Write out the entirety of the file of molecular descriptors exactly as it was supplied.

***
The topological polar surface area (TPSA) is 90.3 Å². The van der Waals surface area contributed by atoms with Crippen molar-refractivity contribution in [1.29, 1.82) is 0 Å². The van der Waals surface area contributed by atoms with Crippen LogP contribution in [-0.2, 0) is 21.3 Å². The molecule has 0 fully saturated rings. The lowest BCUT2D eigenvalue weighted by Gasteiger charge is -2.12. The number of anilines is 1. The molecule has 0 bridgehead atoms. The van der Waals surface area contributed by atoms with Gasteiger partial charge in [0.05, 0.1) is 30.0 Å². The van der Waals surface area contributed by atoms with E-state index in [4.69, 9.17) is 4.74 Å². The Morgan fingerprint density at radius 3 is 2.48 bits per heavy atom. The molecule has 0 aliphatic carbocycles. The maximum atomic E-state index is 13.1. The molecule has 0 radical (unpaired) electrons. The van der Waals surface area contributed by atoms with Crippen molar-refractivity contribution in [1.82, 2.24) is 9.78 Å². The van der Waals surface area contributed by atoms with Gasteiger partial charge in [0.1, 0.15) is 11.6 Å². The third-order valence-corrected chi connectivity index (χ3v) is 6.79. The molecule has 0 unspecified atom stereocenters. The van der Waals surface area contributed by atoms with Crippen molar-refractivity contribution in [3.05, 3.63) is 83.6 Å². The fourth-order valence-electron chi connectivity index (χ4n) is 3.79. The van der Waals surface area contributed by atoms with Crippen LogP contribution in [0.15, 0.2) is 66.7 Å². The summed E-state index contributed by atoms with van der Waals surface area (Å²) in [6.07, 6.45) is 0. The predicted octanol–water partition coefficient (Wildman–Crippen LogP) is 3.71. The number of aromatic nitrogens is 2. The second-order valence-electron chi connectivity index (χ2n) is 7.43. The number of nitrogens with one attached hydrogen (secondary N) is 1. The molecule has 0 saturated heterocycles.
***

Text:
The topological polar surface area (TPSA) is 90.3 Å². The van der Waals surface area contributed by atoms with Crippen molar-refractivity contribution in [1.29, 1.82) is 0 Å². The van der Waals surface area contributed by atoms with Crippen LogP contribution in [-0.2, 0) is 21.3 Å². The molecule has 0 fully saturated rings. The lowest BCUT2D eigenvalue weighted by Gasteiger charge is -2.12. The number of anilines is 1. The molecule has 0 bridgehead atoms. The van der Waals surface area contributed by atoms with Gasteiger partial charge in [0.05, 0.1) is 30.0 Å². The van der Waals surface area contributed by atoms with E-state index in [4.69, 9.17) is 4.74 Å². The Morgan fingerprint density at radius 3 is 2.48 bits per heavy atom. The molecule has 0 aliphatic carbocycles. The maximum atomic E-state index is 13.1. The molecule has 0 radical (unpaired) electrons. The van der Waals surface area contributed by atoms with Crippen molar-refractivity contribution in [1.82, 2.24) is 9.78 Å². The van der Waals surface area contributed by atoms with Gasteiger partial charge in [0.1, 0.15) is 11.6 Å². The third-order valence-corrected chi connectivity index (χ3v) is 6.79. The molecule has 0 unspecified atom stereocenters. The van der Waals surface area contributed by atoms with Crippen molar-refractivity contribution in [3.05, 3.63) is 83.6 Å². The fourth-order valence-electron chi connectivity index (χ4n) is 3.79. The van der Waals surface area contributed by atoms with Crippen LogP contribution in [0.15, 0.2) is 66.7 Å². The summed E-state index contributed by atoms with van der Waals surface area (Å²) in [6.07, 6.45) is 0. The predicted octanol–water partition coefficient (Wildman–Crippen LogP) is 3.71. The number of aromatic nitrogens is 2. The second-order valence-electron chi connectivity index (χ2n) is 7.43. The number of nitrogens with one attached hydrogen (secondary N) is 1. The molecule has 0 saturated heterocycles.